Saturday, April 10, 2010

Inversion of Control

I was talking to a former boss the other day about career growth and titles, what they mean and how they’re interpreted in the marketplace.  That conversation got me thinking about the differences between the traditional career path and the path that I’m on. 

But we're getting the job done, so let's stay on course, a thousand points of light

I think its generally assumed that as you progress through your career you move from individual contributor and doer, to planner and delegator.  You do the work for a while, and then over time as you grow or the company grows you move ‘up’, farming out the work you used to do to newer employees.  Eventually, you get farther and farther from actual work and become more of a manager, overseer, delegator, delegating more and more of the ‘work’ so that you can oversee a larger number or workers.  You get involved in planning, strategy and meetings and the other trappings of rank and authority.  Along the way you have to make certain leaps of faith and trust.   You have trust that the work you’re responsible for, and used to do yourself is still going to get done, and that its going to get done roughly like you’d have done it if not better.   You trust that that work being done by others will let you can focus your energy on the “higher value” activities, strategy, budgets, planning, coordination, whatever they may be.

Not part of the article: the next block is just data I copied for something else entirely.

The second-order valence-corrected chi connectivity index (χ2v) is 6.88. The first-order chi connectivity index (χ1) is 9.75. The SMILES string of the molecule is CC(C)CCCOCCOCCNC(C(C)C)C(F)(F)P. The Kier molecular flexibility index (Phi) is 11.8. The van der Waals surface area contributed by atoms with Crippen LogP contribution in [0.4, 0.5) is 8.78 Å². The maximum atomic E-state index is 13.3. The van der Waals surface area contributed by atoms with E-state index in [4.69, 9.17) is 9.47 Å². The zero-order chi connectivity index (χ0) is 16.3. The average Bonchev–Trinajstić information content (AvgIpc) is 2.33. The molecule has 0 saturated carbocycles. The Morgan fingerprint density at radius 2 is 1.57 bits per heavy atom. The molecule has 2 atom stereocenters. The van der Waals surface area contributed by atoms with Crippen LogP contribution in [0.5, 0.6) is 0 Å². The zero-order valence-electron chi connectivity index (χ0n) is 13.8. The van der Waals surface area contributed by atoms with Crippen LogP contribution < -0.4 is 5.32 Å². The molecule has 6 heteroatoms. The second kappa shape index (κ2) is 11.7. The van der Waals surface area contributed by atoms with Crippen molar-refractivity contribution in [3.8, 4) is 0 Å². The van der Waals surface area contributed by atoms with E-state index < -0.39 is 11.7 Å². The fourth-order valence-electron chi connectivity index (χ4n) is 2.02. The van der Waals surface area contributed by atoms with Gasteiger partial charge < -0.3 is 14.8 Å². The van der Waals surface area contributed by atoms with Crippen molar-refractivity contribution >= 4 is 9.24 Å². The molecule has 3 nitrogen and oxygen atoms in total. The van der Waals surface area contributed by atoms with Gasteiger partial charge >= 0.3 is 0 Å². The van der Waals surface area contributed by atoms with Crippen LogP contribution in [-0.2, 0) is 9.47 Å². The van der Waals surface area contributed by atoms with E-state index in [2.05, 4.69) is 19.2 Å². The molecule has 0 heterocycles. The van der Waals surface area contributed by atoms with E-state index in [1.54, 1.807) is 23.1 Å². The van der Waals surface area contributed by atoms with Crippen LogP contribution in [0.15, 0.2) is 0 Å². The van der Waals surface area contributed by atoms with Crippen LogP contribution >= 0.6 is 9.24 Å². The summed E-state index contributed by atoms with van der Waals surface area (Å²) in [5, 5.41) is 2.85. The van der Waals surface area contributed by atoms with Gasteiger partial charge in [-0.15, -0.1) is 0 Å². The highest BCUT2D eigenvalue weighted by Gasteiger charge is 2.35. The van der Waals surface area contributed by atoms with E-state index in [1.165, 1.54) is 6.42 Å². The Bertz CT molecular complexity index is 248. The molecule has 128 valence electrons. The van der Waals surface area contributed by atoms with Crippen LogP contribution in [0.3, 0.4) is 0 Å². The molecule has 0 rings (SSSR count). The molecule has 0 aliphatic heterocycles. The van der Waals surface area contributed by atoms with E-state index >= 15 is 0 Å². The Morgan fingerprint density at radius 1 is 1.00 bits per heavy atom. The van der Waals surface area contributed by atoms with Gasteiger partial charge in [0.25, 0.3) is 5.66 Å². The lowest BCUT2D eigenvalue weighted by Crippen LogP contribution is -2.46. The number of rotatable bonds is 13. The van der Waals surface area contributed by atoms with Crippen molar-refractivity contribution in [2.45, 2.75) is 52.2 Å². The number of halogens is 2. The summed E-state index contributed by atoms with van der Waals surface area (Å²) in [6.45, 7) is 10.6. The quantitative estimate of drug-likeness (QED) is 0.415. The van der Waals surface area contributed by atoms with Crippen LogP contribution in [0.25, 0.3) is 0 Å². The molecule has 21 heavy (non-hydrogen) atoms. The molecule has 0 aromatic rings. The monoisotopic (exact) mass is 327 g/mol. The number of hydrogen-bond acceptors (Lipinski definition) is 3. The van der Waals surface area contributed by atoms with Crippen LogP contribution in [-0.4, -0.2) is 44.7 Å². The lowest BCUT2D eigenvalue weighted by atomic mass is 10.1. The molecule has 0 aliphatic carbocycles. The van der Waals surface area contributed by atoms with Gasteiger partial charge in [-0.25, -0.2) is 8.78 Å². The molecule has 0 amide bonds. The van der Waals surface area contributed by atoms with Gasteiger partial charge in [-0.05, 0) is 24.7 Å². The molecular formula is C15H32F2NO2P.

upside down, boy you turn me, inside out, round and round

That’s an admittedly extremely generalized view of the” climbing the corporate ladder” career path, the goal being the attainment of more titles, responsibility, increased sphere of influence, etc.  For me, however, that’s an inverted model.  I like the work, doing the work of software development is the end, not a means to another position.  To me the managing, overseeing, delegating, meetings, planning, budgeting are the necessary evils that distract from the work.  Those are the pieces that I’d want to farm out to someone I trust.  If I can trust that those management activities are being done the way I’d like them done or better, that frees me up to work on the “higher value” activities of building quality solutions.

Wedding crashers

In my, perhaps warped, worldview the manager works for the team more so than the team works for the manager.  Maybe we can call it the wedding planner model.  Like a couple who hires a planner to ‘manage’ their wedding, freeing them from the overseeing and delegating responsibilities, workers need managers.   But just because the wedding planner is managing the wedding, doesn’t mean they are the boss, or are the ones performing the “higher value” activities.  Ok, maybe that’s a bad analogy. How about the chef that hires someone else to manage the restaurant?  The point is that managing isn’t necessarily the top of the pyramid, sometimes its to the side or below other activities.

She’s crafty

For me, my career path hasn’t been about rising to the top, nor have I been content to be at the bottom doing grunt work.  I’m aiming for some middle ground where I continue to do the interesting technical work I enjoy, farming out both the technical work that I’ve outgrown and the overseeing and coordinating that’s distracting.  Is that what it is to be a Craftsman?  Is that what I am?

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